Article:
Here, the Defendants are seeking what amounts to terminating sanctions for failure to produce adequate responses to discovery.  The Defendants cannot be entitled to summary judgment on these grounds, and their motion is therefor denied.

 

(B) Contract Claims

The gravamen of the Plaintiff’s contract claims is the misappropriation of trade secrets and the “anti-raiding” provision—specifically ¶¶ 1-3, and 5.  With this backdrop, the Defendants contend that the agreements entered into between the parties are void as they include provisions that violate California statute and stated public policy.  In particular, the Defendants contend that the covenant not to compete and the covenant not to solicit employees, located at ¶¶ 4 and 5 respectively, violate BP § 16600.[2]

 

The Defendants’ contentions with respect to ¶ 4 are inapposite.  First, the Plaintiff does not allege a violation of ¶ 4.  There is simply no reason to adjudicate whether the Plaintiff can allege a cause of action based on the breach of this particular provision.

 

The Defendants contend that the court must find the entire agreement to be void should it find any part of it void under BP § 16600.[3]  If the entire agreement, including provisions pertaining to confidentiality, non-solicitation, is unenforceable, the Defendants would be entitled to summary adjudication on the Second Cause of Action.  In support of their contention that the entire agreement is void, Defendants relies primarily upon Kolani v. Gluska [(1998) 64 Cal.App.4th 402].  In that case, the court held a broad covenant not to compete void under section 16600.  Plaintiffs-appellants urged the court to “save” the non-compete clause by construing it as merely barring misappropriation of confidential customer lists and trade secrets.  (Id. at 406.)  The language of the clause did not contain any reference to confidential customer lists or trade secrets but, rather, broadly prohibited the employee from “compet[ing] in any manner” with the employer within a 40 mile radius of Van Nuys, California. (Id. at 405.)  The court declined to “rewrite the broad covenant not to compete into a narrow bar on the theft of confidential information,” holding that doing so would undermine the policy of section 16600:

 

Employers could insert broad, facially illegal covenants not to compete in their employment contracts.  Many, perhaps most, employees would honor these clauses without consulting counsel or challenging the clause in court, thus directly undermining the statutory policy favoring competition.  Employers would have no disincentive to use the broad, illegal clauses if permitted to retreat to a narrow, lawful construction in the event of litigation.  Id. at 407, 75 Cal.Rptr.2d 257.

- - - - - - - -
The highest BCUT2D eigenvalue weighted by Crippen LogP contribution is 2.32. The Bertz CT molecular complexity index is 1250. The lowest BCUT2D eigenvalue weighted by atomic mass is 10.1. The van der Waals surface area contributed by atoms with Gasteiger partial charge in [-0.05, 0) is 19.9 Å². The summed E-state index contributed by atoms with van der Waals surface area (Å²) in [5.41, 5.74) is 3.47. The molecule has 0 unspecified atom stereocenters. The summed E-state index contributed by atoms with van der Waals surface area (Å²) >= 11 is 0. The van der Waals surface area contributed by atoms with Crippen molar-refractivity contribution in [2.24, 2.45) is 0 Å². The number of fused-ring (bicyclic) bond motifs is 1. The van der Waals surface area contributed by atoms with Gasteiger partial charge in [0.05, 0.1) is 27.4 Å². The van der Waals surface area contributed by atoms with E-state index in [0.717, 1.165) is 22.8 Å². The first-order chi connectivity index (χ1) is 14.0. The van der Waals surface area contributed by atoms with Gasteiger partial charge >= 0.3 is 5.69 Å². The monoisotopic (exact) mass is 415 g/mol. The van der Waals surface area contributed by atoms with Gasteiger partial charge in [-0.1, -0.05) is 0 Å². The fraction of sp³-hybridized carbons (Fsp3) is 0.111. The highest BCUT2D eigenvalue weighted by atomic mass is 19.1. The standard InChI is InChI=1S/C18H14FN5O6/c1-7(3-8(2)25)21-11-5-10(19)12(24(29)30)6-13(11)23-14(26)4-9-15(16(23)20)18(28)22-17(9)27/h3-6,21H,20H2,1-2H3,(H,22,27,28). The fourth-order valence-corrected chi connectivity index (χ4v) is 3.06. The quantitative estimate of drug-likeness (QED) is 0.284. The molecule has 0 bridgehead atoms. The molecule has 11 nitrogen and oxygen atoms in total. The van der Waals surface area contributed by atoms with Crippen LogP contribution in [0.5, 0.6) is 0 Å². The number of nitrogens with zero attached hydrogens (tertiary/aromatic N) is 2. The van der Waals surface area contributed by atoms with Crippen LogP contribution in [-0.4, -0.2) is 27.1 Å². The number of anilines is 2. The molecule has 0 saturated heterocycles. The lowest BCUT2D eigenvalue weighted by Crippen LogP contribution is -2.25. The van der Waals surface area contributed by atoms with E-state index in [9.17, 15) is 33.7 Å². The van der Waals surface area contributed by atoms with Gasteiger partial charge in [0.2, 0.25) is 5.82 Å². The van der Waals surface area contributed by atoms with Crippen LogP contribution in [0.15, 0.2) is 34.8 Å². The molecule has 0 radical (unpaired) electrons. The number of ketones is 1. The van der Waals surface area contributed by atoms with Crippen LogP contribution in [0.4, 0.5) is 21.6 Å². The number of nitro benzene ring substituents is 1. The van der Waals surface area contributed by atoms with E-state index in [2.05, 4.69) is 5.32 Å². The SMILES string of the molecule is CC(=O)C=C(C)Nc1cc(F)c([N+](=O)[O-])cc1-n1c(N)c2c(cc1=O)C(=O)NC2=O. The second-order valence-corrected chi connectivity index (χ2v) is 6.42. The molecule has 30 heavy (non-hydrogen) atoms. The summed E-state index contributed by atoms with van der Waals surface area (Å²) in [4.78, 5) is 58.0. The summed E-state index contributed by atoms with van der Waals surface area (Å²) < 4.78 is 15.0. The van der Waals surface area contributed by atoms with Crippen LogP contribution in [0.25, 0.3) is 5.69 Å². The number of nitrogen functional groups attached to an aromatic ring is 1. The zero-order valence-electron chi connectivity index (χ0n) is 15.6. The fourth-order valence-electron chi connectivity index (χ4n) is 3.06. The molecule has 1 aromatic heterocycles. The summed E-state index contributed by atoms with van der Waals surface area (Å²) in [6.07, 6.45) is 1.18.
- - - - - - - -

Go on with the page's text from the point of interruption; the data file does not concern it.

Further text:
Defendants urge that the same rationale and result should apply to the instant case, arguing that this court should void the entire employment agreement.  This harsh remedy is inappropriate for several reasons.  Firstly, it contradicts BP §16600's plain language concerning the extent to which a contract is to be considered void: “Except as provided in this chapter, every contract by which anyone is restrained from engaging in a lawful profession, trade, or business of any kind is to that extent void.”  (emphasis added).  Secondly, nowhere does the Kolani court even suggest that the entire agreement must be voided.  The Kolani court's analysis was focused only upon enforcement of section 6 of the agreement, the covenant not to compete.  (See 64 Cal.App.4th at 406–07.)  Thirdly, the clause at issue in Kolani did not contain language addressing confidential customer lists and trade secrets; plaintiffs-appellants were asking the court to completely rewrite the provision.  (See Kolani, 64 Cal.App.4th at 405, 407.)

 

The anti-raiding covenant is a closer question.  The court’s treatment in Loral Corp. v. Moyes [(1985) 174 Cal.App.3d 268] is instructive.  In Loral, the California Court of Appeal upheld the validity of a provision prohibiting a former employee from “raiding” the company's employees. Id. at 274, 279–80.